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Multifix Toolholder Clone Review

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  • Multifix Toolholder Clone Review

    This is a review of a Chinese clone toolholder compared to the original Swiss made product. The Swiss made product is probably as good as it gets in terms of quality and excellence of design. I will double post this as the topic is of concern to several groups who have like interests but seem to prefer pursuing them in different fora.

    I suggest to keep the irrelevency down that those who favor other tool systems (the excellent Aloris system for excample) make their thoughts known on another thread leaving this discussion to the merits and defect of the clone under discussion.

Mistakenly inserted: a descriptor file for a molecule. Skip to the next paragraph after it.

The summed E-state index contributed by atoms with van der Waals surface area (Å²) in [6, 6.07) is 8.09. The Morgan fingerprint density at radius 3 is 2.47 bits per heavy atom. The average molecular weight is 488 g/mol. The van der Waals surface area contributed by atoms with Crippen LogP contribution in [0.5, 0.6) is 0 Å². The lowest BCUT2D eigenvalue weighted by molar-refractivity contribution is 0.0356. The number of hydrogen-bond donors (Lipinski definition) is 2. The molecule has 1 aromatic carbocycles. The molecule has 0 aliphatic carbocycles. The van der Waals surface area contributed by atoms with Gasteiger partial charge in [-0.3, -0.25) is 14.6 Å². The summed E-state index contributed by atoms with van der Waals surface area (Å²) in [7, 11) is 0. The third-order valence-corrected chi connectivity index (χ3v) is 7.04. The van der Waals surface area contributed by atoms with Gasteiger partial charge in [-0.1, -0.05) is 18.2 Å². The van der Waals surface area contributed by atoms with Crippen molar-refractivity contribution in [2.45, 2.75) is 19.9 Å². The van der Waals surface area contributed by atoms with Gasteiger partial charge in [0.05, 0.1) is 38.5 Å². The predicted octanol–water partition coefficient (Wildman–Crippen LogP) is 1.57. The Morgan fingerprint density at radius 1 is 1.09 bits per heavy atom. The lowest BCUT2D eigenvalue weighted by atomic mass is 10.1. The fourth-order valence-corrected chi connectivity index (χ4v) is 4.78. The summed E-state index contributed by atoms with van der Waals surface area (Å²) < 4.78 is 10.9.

There has been mention of "Create Tool Trade CO.,LTD" a Chinese outfit making copies of of the well regarded "MultiFix quick change tool post systems now marketed by Amestra (amestra.de) and distributors. This is the splined tool post system where the toolholder can be incremented around a vertical 40 tooth stube spline that is the tool post. For those not familiar with the Multifix tool post system. here is a link to a catalog:

    http://www.eurospares.com/graphics/m...multifix12.jpg

    Increment the digits "12" down to see other pages.

    I have a Multifix size "B" tool post and I LIKE it; especially the 40 position feature. I (personally and without good reason) feel that pound for pound the Multifix tool post system is a little stouter and considerably more convenient than the Aloris "wedge type" and certainly stouter than the "piston type".(which I have damaged more than once taking heavy cuts well within the capability of the machine on which it was mounted.)